(AFP) Spain was back in the firing line on the markets on Monday as eurozone finance ministers prepared to follow up on measures agreed at a summit late last month to tackle the debt crisis.
The first issue of business when ministers gather from 1500 GMT is how to help Spain's stricken banks after a "breakthrough" June 28-29 EU summit promised them direct funding once a new single EU bank regulator is set up.
The promise sparked a strong global market rally in the days immediately after as direct funding from Europe would keep the money off the government's books and so not add to Spain's already heavy debt burden.
But as doubts emerged over how and when the deal can be implemented, sentiment has turned negative, with the new bank regulator not expected to be in place until next year.
Spanish benchmark 10-year borrowing costs on Monday jumped back above the 7.0 percent danger point, and Italy was under pressure too, sparking fresh speculation they could follow Greece, Ireland, Portugal and Cyprus in needing bailouts.
"All eyes will be on the meeting ... today to put a halt to the one-step-forward, two-step-backward discussions on the European sovereign debt crisis," ING analysts said in a client note.
The summit accord on direct recapitalisation of the banks was important but since then, "various barriers have been put up ... to undermine (market confidence) in (the) near term feasibility of such a solution," they said.
A European Commission spokesman insisted on Monday there was no room for confusion.
He said that bank recapitalisation via the new bailout fund, the European Stability Mechanism, in the case of Spain would not require any guarantees from the state.
This formed the "cornerstone" of the European Union summit agreement on the banks, he added.
At the summit, leaders also agreed to make it easier for ESM to help states in trouble but analysts were cautious that Monday's meeting of the 17 eurozone finance ministers would produce the progress needed to keep sceptical investors onboard.
BNP Paribas bond strategist Patrick Jacq said that investors doubted that Spain and Italy can stabilise their public finances, especially as the economic situation worsens.
"From now on the two lifelines represented by the European summit (and a European Central Bank rate cut last week) ... are behind us. The market does not expect much progress at the Eurogroup meeting," he added.
Reflecting the turn in sentiment, Spanish Prime Minister Mariano Rajoy announced on Saturday that he would take additional steps soon to cut the public deficit and called for quick progress on the summit agreements.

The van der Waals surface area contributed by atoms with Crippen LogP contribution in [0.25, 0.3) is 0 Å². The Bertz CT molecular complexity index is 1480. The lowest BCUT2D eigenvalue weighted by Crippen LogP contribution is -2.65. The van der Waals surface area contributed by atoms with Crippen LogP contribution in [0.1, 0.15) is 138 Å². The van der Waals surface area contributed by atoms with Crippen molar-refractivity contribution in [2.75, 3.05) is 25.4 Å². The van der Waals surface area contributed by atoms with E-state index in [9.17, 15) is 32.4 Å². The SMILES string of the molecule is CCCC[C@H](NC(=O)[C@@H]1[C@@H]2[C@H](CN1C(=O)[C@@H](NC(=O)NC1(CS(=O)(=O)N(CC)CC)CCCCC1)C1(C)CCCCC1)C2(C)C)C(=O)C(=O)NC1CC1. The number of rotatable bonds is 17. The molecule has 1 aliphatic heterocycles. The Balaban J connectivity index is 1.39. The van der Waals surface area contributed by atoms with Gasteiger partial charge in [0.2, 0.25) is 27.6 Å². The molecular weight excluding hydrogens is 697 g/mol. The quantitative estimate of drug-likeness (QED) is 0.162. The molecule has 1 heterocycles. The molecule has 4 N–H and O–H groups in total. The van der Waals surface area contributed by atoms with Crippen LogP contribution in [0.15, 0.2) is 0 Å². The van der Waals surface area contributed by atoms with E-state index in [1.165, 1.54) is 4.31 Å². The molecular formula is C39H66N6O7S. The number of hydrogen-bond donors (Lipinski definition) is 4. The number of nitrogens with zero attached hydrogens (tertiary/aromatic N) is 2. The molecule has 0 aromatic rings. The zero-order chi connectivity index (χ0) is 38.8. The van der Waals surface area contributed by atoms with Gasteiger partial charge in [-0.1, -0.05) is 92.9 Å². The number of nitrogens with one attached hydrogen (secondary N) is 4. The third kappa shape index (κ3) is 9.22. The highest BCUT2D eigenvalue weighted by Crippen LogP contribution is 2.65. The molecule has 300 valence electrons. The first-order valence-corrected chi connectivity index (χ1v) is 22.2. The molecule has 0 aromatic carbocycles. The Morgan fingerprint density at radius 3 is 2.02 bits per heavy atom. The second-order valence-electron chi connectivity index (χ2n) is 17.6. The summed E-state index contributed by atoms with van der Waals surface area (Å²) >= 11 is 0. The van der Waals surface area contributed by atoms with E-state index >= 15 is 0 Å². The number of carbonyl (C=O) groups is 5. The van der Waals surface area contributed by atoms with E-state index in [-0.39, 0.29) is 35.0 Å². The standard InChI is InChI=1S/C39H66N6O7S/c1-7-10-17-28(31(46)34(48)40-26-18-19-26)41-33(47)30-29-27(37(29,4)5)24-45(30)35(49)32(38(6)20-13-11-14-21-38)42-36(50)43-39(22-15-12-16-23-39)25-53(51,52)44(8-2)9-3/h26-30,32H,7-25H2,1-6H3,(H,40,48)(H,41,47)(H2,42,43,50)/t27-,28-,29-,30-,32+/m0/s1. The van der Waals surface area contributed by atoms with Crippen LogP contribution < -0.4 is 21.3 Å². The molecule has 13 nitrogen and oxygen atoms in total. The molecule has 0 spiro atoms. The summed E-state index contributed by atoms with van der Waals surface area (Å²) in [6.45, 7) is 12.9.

"What will really determine their success is that they turn into concrete realities, in a supple, quick and effective way," Rajoy said, adding: "Europe must fulfill the accords as swiftly as possible."
French Finance Minister Pierre Moscovici said Monday's meeting would "translate into action" the summit decisions but added that there would be another gathering "in July, on July 20 I think."
German Finance Minister Wolfgang Schaeuble, however, played down the prospects that Spain would get help for its banks anytime soon, insisting on the quid pro quo of tighter overall regulation first.
"Before direct aid is given to the banks, there must be a common banking supervisor," El Pais quoted Schaeuble as saying. "But this body will not start functioning this year. That is not very realistic."
Greece meanwhile has asked for more time on its latest debt bailout, saying it needs some slack on the tough terms so as to ease the pressure on an economy stuck deep in recession for a fifth year.
Helping remove once source of uncertainty, the new Greek government comfortably won a confidence vote late on Sunday on its programme.
Monday's meeting is also expected to discuss who should succeed Luxembourg's Jean-Claude Juncker, due to step down on July 17, as head of the eurozone finance ministers group.
Moscovici says France wants Juncker to stay on, until a "possibly more lasting solution" could be found to the debt crisis.
He discounted a German weekly Der Spiegel report that Paris and Berlin have reached a compromise whereby Schaeuble would head the group next year, with Moscovici following in 2014.
And also on the agenda of the talks will be a request for a rescue from Cyprus, who called for help as it took on the prestigious six-month EU rotating presidency.